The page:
This series explores T.F. Torrance in Plain English in which author Stephen D. Morrison unpacks nine key ideas in Thomas F. (T. F.) Torrance's Christ-centered, Trinitarian theology. For other posts in this series, click a number: 1 , 3 , 4 , 5 , 6 , 7 , 8 , 9 . Last time we looked at T.F.'s theological method, which yields what he calls a scientific theology . This post looks at a fundamental precept of that method: We know God truly only when we know him in accordance with his nature (thus scientifically). For T. F., knowledge in any field of inquiry (be it a natural science or Christian theology) is true only to the extent that it accords with the actual nature of the reality it seeks to describe. Borrowing a phrase from Greek, T. F. calls such knowledge kata physin (κατα φυσιν) --- knowledge that is according to nature. As Morrison notes, "Behind kata physin is the notion that every reality has its own intrinsic rationality to know it by" (p.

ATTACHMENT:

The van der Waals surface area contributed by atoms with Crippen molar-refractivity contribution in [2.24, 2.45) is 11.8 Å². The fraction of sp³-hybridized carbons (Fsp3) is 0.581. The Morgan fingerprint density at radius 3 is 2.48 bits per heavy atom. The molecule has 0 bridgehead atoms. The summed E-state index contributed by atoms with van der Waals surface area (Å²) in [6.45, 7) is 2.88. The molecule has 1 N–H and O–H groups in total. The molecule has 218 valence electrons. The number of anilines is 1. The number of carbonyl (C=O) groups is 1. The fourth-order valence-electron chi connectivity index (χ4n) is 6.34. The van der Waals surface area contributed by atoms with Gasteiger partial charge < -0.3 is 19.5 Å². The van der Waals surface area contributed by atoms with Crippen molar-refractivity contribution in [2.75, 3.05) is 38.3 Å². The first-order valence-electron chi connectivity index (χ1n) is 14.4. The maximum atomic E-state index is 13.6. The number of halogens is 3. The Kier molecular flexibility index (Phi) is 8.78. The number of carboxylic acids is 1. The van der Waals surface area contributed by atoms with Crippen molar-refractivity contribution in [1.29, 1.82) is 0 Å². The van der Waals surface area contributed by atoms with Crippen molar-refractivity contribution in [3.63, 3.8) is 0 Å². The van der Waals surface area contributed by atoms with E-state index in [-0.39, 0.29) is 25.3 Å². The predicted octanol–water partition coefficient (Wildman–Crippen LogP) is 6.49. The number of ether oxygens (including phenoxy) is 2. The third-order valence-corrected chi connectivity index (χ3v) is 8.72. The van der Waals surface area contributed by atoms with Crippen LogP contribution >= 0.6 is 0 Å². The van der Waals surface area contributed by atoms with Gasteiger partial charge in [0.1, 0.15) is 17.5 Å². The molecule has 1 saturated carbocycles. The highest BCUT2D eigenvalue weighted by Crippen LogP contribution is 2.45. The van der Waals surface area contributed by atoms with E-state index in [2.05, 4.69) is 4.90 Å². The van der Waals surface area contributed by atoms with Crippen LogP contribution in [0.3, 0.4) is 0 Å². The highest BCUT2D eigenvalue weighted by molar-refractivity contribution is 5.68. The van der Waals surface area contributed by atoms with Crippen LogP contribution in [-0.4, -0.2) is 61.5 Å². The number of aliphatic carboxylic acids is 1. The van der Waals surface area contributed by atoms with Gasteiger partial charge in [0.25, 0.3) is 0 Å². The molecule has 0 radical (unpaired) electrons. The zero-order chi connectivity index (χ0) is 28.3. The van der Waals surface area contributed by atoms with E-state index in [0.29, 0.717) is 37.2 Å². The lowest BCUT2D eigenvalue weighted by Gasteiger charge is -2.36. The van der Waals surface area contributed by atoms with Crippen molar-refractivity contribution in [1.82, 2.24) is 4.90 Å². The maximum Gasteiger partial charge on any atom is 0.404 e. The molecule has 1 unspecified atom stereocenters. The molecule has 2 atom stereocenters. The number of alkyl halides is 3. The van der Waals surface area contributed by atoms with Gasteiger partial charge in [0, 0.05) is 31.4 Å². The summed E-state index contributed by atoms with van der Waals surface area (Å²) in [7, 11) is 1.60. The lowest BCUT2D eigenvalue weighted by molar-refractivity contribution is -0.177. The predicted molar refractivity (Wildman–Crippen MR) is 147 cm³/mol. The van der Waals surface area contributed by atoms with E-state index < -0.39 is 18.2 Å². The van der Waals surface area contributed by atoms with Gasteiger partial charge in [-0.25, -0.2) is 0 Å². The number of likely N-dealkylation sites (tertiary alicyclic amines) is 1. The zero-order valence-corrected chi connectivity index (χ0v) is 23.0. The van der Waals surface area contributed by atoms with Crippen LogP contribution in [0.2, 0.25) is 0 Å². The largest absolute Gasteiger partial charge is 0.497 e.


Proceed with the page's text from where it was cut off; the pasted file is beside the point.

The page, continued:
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This series explores T.F. Torrance in Plain English in which author Stephen D. Morrison unpacks nine key ideas in Thomas F. (T. F.) Torrance's Christ-centered, Trinitarian theology. For other posts in the series, click a number: 2 , 3 , 4 , 5 , 6 , 7 , 8 , 9 . This blog frequently explores the writings of Trinitarian theologian Thomas F. (T.F.) Torrance. Some complain that T.F. is hard to understand and I felt that way when I started reading him about 12 years ago. No question, Torrance is challenging to read---particularly at first. There are a couple of reasons: First, in most of his books he writes as a theologian to other theologians using technical theological terms. Second, T.F. explains ideas and concepts that run against the grain of everyday experience, asking us to look at reality (God in particular) in new (even radically new) ways. Over the years in this blog, I've tried to put T.F.'s teachings into common language. I've also recommended boo